Gun control comes with a voter cost


Editorial Staff

This Sunday, Americans experienced the worst mass-shooting in the modern history of the country, with 59 dead, 500-plus injured when a now-deceased shooter attacked the attendees at a country music festival in Las Vegas.

In an act of domestic terrorism, 64-year-old Stephen Paddock unleashed an unfathomable amount of bullets into a crowd and then finished it off by killing himself.

Every time a mass shooting happens, the topic of gun control comes up. Everyone from the NRA to people bringing up the Second Amendment will argue to the grave that guns are their American-given right and no one has the right to take them away. On the other hand, some people want to build a large fire and toss every weapon ever mad in there and start completely ostracizing and outlawing guns in America.

These opposite ideologies show how difficult it is for the two sides to meet in the middle.

Both sides can probably agree that this man should not have had over 20 rifles, some of which were AR-15-style assault rifles in his hotel room. Both sides can definitely agree that if someone were to obtain a gun, it should be done legally, which according to ABC news, the shooter did not.

This unfathomable act doesn’t call for a termination of every gun imaginable, rather it’s a deep cry for a complete makeover of gun control laws.

It’s completely insane that any random person can walk into a sporting goods store with an empty wallet, get approved for a sporting goods credit card and purchase a deadly weapon on the shelf with little to no background check.

The second amendment was written over 228 years ago, when muskets were used to literally blow someone’s face off and the country was tasked to get rid of the overabundance of British soldiers. We haven’t had war on United States soil since the salt wars in the late 1800s.

In the last decade, we have seen an increase of Americans favoring stricter gun laws, but what will it take for restrictions to actually be applied?

In the meantime, it seems safe to say that gun laws will see no change under Trump as he has expressed his support for the second amendment and the current gun laws.

Back in April, during a rally in Atlanta, he credited the NRA and gun control advocates for helping him take office.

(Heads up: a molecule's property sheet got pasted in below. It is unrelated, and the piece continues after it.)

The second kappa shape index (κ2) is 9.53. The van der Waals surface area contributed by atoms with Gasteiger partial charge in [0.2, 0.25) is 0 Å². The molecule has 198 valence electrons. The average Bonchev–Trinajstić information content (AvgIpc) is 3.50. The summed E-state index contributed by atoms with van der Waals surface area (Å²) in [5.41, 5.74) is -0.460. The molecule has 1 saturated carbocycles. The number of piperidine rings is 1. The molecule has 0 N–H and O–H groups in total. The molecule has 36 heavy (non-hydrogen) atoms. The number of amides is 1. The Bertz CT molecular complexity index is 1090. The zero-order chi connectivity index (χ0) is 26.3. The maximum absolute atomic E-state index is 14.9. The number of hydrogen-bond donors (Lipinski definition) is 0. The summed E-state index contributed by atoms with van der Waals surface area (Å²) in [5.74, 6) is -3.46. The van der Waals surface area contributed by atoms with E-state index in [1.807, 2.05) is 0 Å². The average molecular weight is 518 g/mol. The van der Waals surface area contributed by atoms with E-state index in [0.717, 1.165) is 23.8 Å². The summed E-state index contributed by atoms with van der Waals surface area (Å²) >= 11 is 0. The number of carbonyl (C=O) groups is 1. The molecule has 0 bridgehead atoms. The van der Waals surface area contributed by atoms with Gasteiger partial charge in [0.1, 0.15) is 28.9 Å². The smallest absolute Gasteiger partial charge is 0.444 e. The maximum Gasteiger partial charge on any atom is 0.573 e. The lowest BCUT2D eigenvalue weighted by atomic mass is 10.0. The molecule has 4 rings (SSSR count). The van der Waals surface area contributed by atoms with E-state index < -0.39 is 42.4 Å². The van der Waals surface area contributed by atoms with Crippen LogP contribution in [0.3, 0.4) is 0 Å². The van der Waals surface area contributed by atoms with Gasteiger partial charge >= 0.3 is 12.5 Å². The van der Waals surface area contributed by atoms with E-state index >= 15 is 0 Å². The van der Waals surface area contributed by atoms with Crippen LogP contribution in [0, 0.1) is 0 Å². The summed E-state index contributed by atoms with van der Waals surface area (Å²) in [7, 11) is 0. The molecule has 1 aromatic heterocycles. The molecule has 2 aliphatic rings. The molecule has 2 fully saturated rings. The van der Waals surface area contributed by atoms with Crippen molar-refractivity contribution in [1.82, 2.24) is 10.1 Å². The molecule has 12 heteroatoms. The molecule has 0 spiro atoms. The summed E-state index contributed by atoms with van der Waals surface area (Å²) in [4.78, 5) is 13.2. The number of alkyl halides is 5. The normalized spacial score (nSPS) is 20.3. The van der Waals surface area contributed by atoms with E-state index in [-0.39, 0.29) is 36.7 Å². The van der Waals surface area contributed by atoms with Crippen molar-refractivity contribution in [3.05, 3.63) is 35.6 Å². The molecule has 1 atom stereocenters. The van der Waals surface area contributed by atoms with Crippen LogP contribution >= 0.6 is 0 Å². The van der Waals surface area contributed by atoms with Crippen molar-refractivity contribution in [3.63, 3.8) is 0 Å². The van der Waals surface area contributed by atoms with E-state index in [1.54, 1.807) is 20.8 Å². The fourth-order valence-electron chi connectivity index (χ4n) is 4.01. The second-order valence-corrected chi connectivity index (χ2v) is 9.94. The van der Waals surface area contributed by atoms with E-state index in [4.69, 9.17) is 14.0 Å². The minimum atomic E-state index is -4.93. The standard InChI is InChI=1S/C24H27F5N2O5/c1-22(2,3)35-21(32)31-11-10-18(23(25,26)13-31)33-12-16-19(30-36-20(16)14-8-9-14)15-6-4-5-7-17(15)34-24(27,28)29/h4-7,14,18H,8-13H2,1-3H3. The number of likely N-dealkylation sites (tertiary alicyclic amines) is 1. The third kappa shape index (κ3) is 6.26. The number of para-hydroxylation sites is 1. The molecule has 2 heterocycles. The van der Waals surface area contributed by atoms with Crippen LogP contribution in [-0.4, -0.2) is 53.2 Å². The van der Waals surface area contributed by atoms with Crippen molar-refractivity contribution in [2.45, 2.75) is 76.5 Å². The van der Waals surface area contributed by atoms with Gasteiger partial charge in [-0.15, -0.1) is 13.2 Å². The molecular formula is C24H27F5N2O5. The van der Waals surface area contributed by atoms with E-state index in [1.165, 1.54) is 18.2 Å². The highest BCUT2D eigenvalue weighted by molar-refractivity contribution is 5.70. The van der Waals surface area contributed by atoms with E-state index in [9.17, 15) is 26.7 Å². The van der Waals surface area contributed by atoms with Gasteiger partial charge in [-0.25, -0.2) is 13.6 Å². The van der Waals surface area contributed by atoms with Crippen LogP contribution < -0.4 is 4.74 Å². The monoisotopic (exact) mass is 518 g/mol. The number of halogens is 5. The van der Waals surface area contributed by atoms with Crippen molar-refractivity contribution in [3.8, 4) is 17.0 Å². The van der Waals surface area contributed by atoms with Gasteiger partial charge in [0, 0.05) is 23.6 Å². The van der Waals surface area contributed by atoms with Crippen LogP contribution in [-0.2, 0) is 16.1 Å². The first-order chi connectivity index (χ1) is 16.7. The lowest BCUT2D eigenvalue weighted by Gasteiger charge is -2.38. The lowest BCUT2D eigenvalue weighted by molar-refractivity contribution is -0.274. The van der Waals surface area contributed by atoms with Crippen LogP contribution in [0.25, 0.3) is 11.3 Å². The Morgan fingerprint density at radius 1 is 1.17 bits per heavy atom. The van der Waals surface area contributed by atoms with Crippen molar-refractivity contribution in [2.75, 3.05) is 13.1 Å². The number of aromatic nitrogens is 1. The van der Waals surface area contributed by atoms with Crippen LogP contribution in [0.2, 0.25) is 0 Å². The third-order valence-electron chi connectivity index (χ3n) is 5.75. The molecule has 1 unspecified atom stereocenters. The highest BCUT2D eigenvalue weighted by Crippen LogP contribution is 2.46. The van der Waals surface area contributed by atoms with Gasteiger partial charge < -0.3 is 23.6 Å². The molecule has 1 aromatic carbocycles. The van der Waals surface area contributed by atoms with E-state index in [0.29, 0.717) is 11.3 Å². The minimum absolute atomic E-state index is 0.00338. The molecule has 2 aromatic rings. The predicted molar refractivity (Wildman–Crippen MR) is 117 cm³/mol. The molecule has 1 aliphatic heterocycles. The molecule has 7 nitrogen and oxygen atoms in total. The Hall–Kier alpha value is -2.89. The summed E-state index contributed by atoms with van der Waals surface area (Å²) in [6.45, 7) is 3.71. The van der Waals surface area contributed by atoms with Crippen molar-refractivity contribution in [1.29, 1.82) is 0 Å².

“You have a true friend and champion in the White House,” Trump said. “No longer will federal agencies be coming after law-abiding gun owners. No longer will the government be trying to undermine your rights and your freedoms as Americans. Instead, we will work with you, by your side.”

The NRA is responsible for contributing $30.3 million to Trump’s campaign during the election.

Bill O’Reilly said on Monday that the shooting was “the price for freedom.” The Trump administration said that this is not the time to debate gun laws. And there are probably gun advocates explaining to someone right now that if everyone had a gun, the shooting would not have occurred.

These points are brought up every time there is a mass shooting, and they change nothing. But that is their goal, they are not meant to change anything because gun rights advocates do not have a solution to the problem. Instead, they bow their heads and pray until the next news cycle begins.

It is not the time to think that the current administration will do something, because to think that the current administration will do so is to make the same mistakes that lead to Las Vegas. We elect senators and representatives who uphold the same laws that led to Sandy Hook, and then ignore the same demands for change, which led to Orlando.

It is not the time to demand that a gun rights president go against the NRA.

It is time that citizens learn how to elect representatives and senators who will take the issue seriously. Elections are always on the horizon and if people want to make a lasting change that will slow the needless violence, then we need to learn how to vote.